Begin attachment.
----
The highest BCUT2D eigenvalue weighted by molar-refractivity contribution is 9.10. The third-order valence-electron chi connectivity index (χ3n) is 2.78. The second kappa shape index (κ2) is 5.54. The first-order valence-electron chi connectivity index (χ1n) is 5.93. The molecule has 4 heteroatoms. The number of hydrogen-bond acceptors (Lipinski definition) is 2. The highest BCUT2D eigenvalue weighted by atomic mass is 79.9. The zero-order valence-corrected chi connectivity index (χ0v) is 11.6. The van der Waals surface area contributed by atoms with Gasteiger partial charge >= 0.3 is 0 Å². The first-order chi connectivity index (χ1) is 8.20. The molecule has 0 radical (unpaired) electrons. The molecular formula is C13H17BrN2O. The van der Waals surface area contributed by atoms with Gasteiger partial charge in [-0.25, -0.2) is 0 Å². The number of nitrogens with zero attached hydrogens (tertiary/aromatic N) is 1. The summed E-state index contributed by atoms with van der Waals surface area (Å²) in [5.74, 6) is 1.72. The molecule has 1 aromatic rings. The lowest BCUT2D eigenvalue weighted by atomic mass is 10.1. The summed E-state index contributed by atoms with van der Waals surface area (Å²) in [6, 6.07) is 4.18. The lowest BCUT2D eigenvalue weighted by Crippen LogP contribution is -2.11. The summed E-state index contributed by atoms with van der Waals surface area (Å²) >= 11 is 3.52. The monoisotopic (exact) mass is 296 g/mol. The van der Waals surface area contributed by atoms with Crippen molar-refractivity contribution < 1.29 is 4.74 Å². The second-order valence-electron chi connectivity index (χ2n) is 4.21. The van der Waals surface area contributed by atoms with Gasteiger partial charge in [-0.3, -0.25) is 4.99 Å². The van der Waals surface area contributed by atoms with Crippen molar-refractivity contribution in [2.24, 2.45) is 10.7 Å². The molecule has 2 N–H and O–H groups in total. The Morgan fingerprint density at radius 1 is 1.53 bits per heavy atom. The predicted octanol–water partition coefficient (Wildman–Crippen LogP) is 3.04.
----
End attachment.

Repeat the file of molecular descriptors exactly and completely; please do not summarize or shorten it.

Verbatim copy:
The highest BCUT2D eigenvalue weighted by molar-refractivity contribution is 9.10. The third-order valence-electron chi connectivity index (χ3n) is 2.78. The second kappa shape index (κ2) is 5.54. The first-order valence-electron chi connectivity index (χ1n) is 5.93. The molecule has 4 heteroatoms. The number of hydrogen-bond acceptors (Lipinski definition) is 2. The highest BCUT2D eigenvalue weighted by atomic mass is 79.9. The zero-order valence-corrected chi connectivity index (χ0v) is 11.6. The van der Waals surface area contributed by atoms with Gasteiger partial charge >= 0.3 is 0 Å². The first-order chi connectivity index (χ1) is 8.20. The molecule has 0 radical (unpaired) electrons. The molecular formula is C13H17BrN2O. The van der Waals surface area contributed by atoms with Gasteiger partial charge in [-0.25, -0.2) is 0 Å². The number of nitrogens with zero attached hydrogens (tertiary/aromatic N) is 1. The summed E-state index contributed by atoms with van der Waals surface area (Å²) in [5.74, 6) is 1.72. The molecule has 1 aromatic rings. The lowest BCUT2D eigenvalue weighted by atomic mass is 10.1. The summed E-state index contributed by atoms with van der Waals surface area (Å²) in [6, 6.07) is 4.18. The lowest BCUT2D eigenvalue weighted by Crippen LogP contribution is -2.11. The summed E-state index contributed by atoms with van der Waals surface area (Å²) >= 11 is 3.52. The monoisotopic (exact) mass is 296 g/mol. The van der Waals surface area contributed by atoms with Crippen molar-refractivity contribution < 1.29 is 4.74 Å². The second-order valence-electron chi connectivity index (χ2n) is 4.21. The van der Waals surface area contributed by atoms with Gasteiger partial charge in [-0.3, -0.25) is 4.99 Å². The van der Waals surface area contributed by atoms with Crippen molar-refractivity contribution in [2.24, 2.45) is 10.7 Å². The molecule has 2 N–H and O–H groups in total. The Morgan fingerprint density at radius 1 is 1.53 bits per heavy atom. The predicted octanol–water partition coefficient (Wildman–Crippen LogP) is 3.04.